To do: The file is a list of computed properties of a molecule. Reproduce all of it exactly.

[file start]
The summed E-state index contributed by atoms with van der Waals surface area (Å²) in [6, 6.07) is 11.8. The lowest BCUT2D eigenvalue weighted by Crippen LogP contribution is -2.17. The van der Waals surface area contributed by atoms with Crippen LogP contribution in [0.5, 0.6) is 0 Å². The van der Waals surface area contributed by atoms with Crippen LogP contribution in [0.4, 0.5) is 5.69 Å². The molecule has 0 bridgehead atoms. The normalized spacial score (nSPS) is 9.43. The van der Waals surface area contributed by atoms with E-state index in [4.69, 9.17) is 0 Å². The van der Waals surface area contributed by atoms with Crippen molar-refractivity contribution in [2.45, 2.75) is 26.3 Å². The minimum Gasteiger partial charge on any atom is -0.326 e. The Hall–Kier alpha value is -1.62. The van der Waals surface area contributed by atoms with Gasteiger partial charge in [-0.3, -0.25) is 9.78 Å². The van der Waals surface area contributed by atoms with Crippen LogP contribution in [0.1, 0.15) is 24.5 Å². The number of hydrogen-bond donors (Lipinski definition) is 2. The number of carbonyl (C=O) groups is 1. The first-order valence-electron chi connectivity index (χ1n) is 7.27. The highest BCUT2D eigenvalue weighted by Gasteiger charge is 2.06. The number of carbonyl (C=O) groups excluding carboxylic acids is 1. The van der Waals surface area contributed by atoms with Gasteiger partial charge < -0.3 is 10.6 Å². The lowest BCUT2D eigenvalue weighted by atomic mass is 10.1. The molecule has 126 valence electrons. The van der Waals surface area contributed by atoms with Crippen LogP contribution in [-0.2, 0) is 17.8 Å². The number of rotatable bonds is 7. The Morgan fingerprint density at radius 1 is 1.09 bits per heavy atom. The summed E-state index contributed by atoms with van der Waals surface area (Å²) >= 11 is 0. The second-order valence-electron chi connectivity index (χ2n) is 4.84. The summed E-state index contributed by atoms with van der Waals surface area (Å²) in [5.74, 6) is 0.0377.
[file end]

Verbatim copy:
The summed E-state index contributed by atoms with van der Waals surface area (Å²) in [6, 6.07) is 11.8. The lowest BCUT2D eigenvalue weighted by Crippen LogP contribution is -2.17. The van der Waals surface area contributed by atoms with Crippen LogP contribution in [0.5, 0.6) is 0 Å². The van der Waals surface area contributed by atoms with Crippen LogP contribution in [0.4, 0.5) is 5.69 Å². The molecule has 0 bridgehead atoms. The normalized spacial score (nSPS) is 9.43. The van der Waals surface area contributed by atoms with E-state index in [4.69, 9.17) is 0 Å². The van der Waals surface area contributed by atoms with Crippen molar-refractivity contribution in [2.45, 2.75) is 26.3 Å². The minimum Gasteiger partial charge on any atom is -0.326 e. The Hall–Kier alpha value is -1.62. The van der Waals surface area contributed by atoms with Gasteiger partial charge in [-0.3, -0.25) is 9.78 Å². The van der Waals surface area contributed by atoms with Crippen LogP contribution in [0.1, 0.15) is 24.5 Å². The number of hydrogen-bond donors (Lipinski definition) is 2. The number of carbonyl (C=O) groups is 1. The first-order valence-electron chi connectivity index (χ1n) is 7.27. The highest BCUT2D eigenvalue weighted by Gasteiger charge is 2.06. The number of carbonyl (C=O) groups excluding carboxylic acids is 1. The van der Waals surface area contributed by atoms with Gasteiger partial charge < -0.3 is 10.6 Å². The lowest BCUT2D eigenvalue weighted by atomic mass is 10.1. The molecule has 126 valence electrons. The van der Waals surface area contributed by atoms with Crippen LogP contribution in [-0.2, 0) is 17.8 Å². The number of rotatable bonds is 7. The Morgan fingerprint density at radius 1 is 1.09 bits per heavy atom. The summed E-state index contributed by atoms with van der Waals surface area (Å²) >= 11 is 0. The second-order valence-electron chi connectivity index (χ2n) is 4.84. The summed E-state index contributed by atoms with van der Waals surface area (Å²) in [5.74, 6) is 0.0377.